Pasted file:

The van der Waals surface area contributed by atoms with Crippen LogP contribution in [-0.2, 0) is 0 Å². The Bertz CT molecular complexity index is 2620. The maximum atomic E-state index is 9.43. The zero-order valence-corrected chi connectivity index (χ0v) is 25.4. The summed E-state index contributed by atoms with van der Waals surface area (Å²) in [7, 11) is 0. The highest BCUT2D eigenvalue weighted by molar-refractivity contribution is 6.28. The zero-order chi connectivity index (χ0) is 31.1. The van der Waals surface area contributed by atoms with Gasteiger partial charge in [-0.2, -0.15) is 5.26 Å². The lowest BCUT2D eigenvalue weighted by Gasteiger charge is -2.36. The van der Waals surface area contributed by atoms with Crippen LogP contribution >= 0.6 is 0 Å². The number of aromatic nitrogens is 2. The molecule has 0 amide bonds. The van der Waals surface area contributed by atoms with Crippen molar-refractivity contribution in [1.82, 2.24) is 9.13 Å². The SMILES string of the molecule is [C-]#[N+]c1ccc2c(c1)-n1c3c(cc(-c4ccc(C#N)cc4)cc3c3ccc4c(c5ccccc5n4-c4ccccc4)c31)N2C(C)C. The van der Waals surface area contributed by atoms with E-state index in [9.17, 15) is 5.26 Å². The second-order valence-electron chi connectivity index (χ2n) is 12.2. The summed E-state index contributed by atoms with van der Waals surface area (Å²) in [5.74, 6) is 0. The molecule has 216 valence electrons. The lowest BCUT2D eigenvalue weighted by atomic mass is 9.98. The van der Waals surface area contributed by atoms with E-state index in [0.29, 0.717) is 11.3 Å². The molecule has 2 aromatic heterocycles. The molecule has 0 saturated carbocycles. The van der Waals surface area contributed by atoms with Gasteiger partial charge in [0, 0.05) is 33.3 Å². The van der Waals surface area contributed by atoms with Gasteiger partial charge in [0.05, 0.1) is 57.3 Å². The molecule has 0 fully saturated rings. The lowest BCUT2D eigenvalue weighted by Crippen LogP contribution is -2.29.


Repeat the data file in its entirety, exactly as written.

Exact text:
The van der Waals surface area contributed by atoms with Crippen LogP contribution in [-0.2, 0) is 0 Å². The Bertz CT molecular complexity index is 2620. The maximum atomic E-state index is 9.43. The zero-order valence-corrected chi connectivity index (χ0v) is 25.4. The summed E-state index contributed by atoms with van der Waals surface area (Å²) in [7, 11) is 0. The highest BCUT2D eigenvalue weighted by molar-refractivity contribution is 6.28. The zero-order chi connectivity index (χ0) is 31.1. The van der Waals surface area contributed by atoms with Gasteiger partial charge in [-0.2, -0.15) is 5.26 Å². The lowest BCUT2D eigenvalue weighted by Gasteiger charge is -2.36. The van der Waals surface area contributed by atoms with Crippen LogP contribution >= 0.6 is 0 Å². The number of aromatic nitrogens is 2. The molecule has 0 amide bonds. The van der Waals surface area contributed by atoms with Crippen molar-refractivity contribution in [1.82, 2.24) is 9.13 Å². The SMILES string of the molecule is [C-]#[N+]c1ccc2c(c1)-n1c3c(cc(-c4ccc(C#N)cc4)cc3c3ccc4c(c5ccccc5n4-c4ccccc4)c31)N2C(C)C. The van der Waals surface area contributed by atoms with E-state index in [9.17, 15) is 5.26 Å². The second-order valence-electron chi connectivity index (χ2n) is 12.2. The summed E-state index contributed by atoms with van der Waals surface area (Å²) in [5.74, 6) is 0. The molecule has 216 valence electrons. The lowest BCUT2D eigenvalue weighted by atomic mass is 9.98. The van der Waals surface area contributed by atoms with E-state index in [0.29, 0.717) is 11.3 Å². The molecule has 2 aromatic heterocycles. The molecule has 0 saturated carbocycles. The van der Waals surface area contributed by atoms with Gasteiger partial charge in [0, 0.05) is 33.3 Å². The van der Waals surface area contributed by atoms with Gasteiger partial charge in [0.05, 0.1) is 57.3 Å². The molecule has 0 fully saturated rings. The lowest BCUT2D eigenvalue weighted by Crippen LogP contribution is -2.29.